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Country Discussion Topics
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A slap at veterans
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Tom A    Posted 11-20-2002 at 04:09:38       [Reply]  [No Email]
After all the lovey-dovey baloney just last week on Veteran's Day, there's this court ruling.

I *know* that these promises continued to be made as late as the 70s when I was considering joining up. But in the old era, this kind of stuff was even in writing. I just don't understand how the country can break faith like this, and then expect kids to keep signing up, or staying in.


Maggie/TX    Posted 11-20-2002 at 05:38:44       [Reply]  [No Email]
The problem of providing medical care for life to veterans will be solved for the veterans of The Gulf War. See, many of them probably won't be living as long a lives as our previous veterans because of exposure to depleted uranium munitions which were used by our country for the first time in that war. I wonder if *we* are still using that stuff? It is probable, since our DOD won't even admit that it is a serious health hazard, in spite of expert testimony by physicists.


DeadCarp    Posted 11-20-2002 at 07:05:24       [Reply]  [No Email]
There are a lot of munitions-related hazards out there the gov't doesn't bother mentioning. For example, that fancy new FLIR sphere you see strapped to boats & helicopters? Well the cadmium/strontium ball itself is so radioactive that the contractor hates to hire Americans to assemble it! In fact, when Congress asks how well they work, an inside joke is that they have had "glowing reports"! No discrimination there, just security - ya wouldn't want the job anyway..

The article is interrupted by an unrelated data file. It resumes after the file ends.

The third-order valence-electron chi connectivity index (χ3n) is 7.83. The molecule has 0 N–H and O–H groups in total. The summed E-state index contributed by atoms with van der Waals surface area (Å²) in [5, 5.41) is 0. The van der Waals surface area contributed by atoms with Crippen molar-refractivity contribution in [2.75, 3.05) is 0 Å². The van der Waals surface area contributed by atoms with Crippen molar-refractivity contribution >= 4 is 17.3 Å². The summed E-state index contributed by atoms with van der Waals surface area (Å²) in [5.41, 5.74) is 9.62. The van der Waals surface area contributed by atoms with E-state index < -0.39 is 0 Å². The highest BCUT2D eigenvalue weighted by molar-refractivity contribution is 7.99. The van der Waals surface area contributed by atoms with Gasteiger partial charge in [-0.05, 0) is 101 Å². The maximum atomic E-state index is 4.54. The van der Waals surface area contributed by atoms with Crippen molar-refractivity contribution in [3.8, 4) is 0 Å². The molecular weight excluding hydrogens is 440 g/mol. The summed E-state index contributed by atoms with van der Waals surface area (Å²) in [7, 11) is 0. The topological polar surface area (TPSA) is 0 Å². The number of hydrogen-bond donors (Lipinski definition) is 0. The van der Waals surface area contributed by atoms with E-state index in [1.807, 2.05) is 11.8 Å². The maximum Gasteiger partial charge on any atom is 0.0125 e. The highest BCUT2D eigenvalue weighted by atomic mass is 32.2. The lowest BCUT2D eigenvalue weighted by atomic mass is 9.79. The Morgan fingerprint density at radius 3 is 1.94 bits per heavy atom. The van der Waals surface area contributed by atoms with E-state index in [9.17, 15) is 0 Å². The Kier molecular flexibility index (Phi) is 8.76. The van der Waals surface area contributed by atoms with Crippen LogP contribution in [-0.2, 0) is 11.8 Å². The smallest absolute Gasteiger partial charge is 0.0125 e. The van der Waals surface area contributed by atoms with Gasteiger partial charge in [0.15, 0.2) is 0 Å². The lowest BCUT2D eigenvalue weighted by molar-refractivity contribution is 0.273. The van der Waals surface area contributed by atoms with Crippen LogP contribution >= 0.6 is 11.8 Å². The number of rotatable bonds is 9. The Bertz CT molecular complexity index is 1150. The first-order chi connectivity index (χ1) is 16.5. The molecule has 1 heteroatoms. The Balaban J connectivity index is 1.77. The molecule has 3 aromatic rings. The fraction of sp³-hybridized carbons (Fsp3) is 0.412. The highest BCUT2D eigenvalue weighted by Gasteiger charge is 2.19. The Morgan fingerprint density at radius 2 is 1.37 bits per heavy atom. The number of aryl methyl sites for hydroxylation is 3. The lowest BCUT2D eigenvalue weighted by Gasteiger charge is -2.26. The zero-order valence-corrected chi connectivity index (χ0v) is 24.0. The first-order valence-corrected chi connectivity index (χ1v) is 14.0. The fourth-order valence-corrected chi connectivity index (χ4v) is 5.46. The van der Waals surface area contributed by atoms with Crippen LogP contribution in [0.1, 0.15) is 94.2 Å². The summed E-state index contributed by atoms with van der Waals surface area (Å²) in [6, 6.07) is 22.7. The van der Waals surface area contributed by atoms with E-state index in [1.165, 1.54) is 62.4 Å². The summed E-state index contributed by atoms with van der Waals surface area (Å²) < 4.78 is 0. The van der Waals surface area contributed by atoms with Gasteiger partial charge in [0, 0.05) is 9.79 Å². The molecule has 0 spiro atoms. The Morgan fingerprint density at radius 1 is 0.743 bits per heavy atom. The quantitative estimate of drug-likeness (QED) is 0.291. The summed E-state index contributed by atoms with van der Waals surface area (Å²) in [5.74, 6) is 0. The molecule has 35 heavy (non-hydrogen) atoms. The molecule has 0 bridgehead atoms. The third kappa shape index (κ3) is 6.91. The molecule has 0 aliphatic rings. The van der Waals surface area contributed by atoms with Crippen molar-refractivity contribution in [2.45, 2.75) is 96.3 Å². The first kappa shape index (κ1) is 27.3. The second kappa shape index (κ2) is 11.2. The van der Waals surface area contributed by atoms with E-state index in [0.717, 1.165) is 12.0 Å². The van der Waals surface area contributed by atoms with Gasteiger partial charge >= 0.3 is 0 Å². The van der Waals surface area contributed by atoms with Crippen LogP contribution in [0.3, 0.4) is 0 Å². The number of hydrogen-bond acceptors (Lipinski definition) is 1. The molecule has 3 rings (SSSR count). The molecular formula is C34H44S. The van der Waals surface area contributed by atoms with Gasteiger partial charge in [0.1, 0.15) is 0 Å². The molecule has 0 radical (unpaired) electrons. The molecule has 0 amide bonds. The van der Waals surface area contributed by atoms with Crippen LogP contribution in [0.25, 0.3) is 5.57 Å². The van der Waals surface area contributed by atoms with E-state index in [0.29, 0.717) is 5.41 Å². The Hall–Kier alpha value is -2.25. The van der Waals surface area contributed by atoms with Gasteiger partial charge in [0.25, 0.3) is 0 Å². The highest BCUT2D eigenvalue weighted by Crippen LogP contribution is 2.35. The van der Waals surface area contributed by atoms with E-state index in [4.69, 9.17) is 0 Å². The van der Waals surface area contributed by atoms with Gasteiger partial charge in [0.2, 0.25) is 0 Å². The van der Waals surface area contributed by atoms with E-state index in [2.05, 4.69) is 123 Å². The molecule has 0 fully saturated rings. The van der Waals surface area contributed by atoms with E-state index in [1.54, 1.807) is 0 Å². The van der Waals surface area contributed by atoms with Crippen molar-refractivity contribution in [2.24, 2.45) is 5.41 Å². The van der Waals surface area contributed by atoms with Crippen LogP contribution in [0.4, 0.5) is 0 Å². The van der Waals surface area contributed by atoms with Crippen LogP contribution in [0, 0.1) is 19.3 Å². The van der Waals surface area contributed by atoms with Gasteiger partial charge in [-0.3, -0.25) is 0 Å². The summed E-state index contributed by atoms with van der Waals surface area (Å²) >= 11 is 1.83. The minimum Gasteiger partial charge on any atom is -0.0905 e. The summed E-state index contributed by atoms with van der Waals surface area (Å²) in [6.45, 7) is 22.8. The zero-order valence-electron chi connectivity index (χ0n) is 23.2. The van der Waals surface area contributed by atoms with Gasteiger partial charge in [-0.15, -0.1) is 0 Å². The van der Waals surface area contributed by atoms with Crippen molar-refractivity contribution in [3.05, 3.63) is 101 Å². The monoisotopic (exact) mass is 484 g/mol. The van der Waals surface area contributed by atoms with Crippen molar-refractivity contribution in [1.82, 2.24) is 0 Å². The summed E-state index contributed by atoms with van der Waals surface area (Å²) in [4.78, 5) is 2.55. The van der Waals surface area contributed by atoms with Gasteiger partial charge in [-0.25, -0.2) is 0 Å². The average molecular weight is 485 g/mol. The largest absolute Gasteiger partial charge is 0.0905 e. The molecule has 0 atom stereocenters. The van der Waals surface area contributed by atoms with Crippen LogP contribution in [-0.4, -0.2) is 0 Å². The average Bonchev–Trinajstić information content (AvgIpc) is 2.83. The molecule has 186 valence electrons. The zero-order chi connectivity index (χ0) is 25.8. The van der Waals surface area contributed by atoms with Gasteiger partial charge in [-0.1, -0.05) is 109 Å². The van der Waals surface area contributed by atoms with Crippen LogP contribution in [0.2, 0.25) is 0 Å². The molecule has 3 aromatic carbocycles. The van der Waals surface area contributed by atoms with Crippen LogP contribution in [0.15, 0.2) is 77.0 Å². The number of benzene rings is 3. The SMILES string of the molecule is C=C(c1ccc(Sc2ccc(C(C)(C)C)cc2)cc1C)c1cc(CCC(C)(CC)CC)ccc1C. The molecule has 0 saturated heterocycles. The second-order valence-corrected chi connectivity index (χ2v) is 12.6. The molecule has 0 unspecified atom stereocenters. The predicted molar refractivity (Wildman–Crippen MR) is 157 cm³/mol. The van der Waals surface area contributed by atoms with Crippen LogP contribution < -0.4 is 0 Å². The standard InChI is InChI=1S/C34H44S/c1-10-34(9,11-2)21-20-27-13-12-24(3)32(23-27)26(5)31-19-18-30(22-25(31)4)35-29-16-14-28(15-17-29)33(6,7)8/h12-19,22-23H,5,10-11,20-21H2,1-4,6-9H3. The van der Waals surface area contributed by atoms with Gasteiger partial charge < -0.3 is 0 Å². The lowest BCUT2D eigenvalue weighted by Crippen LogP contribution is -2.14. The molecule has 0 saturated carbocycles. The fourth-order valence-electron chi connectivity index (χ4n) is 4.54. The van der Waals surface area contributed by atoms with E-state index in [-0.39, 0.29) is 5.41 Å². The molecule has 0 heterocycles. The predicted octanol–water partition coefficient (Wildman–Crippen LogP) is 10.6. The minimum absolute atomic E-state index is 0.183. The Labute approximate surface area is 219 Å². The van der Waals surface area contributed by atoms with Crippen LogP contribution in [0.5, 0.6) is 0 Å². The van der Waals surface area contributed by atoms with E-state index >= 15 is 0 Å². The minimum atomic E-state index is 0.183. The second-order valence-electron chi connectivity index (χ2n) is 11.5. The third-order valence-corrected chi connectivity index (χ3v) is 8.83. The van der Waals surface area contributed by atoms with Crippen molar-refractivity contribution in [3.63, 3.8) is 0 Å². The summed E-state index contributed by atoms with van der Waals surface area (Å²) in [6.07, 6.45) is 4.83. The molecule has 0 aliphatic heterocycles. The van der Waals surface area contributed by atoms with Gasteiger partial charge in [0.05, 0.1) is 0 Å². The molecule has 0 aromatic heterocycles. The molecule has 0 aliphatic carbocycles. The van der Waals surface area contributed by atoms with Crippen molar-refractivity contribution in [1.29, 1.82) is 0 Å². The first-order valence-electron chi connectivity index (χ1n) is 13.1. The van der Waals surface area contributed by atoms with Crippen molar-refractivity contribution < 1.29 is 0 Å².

Yet despite a deckful of caution stickers, they bolt it onto a boat like a hood ornament and you see some idiots straddling that thing like Buck Rogers, with blissful disregard for their family jewels! But that's why they don't let gate guards carry ammunition for their automatic rifles - some of these people turn in their weapons to the armorer, and they "didn't notice" the bolt was missing? Guards like that might hurt somebody. I know this won't be a popular comment and it's on no senator's agenda but i believe the first priority is recruiting soldiers who are willing to pay attention ------

Here's something else to bear in mind: If you gripe to your Congressman, he'll never see your letter. Washington doesn't pay much attention to individual gripes - and well they shouldn't. They hired an army of pencil-pushers for that. Unless the building's on fire, all the Congressman wants to see is a trend chart - Washington's job is to oversee the welfare of the whole herd.



Tom A    Posted 11-20-2002 at 06:03:51       [Reply]  [No Email]
Maggie:

DU is the best available anti-tank ammunition. It is the only ammo that will reliably defeat advanced armor. This is one of those "risk management" problems of warfare, which is the greater risk to soldiers. On the one hand there is the potential for long term health problems with the DU, on the other there is the short term risk of being out-gunned in a shooting conflict and getting instantly killed, or worse yet getting killed *and* losing a battle/war.

Speaking just for myself, as a retired soldier with family still in uniform, I think the Army's made the right call with this. Alternatives are being developed, but R&D takes years and for right now DU is the safest/best. War is hell, which is why it should be avoided.

So, given that, I think the government owes its vets life-long health care--because there are such risks involved in almost everything they do.

respectfully,
Tom


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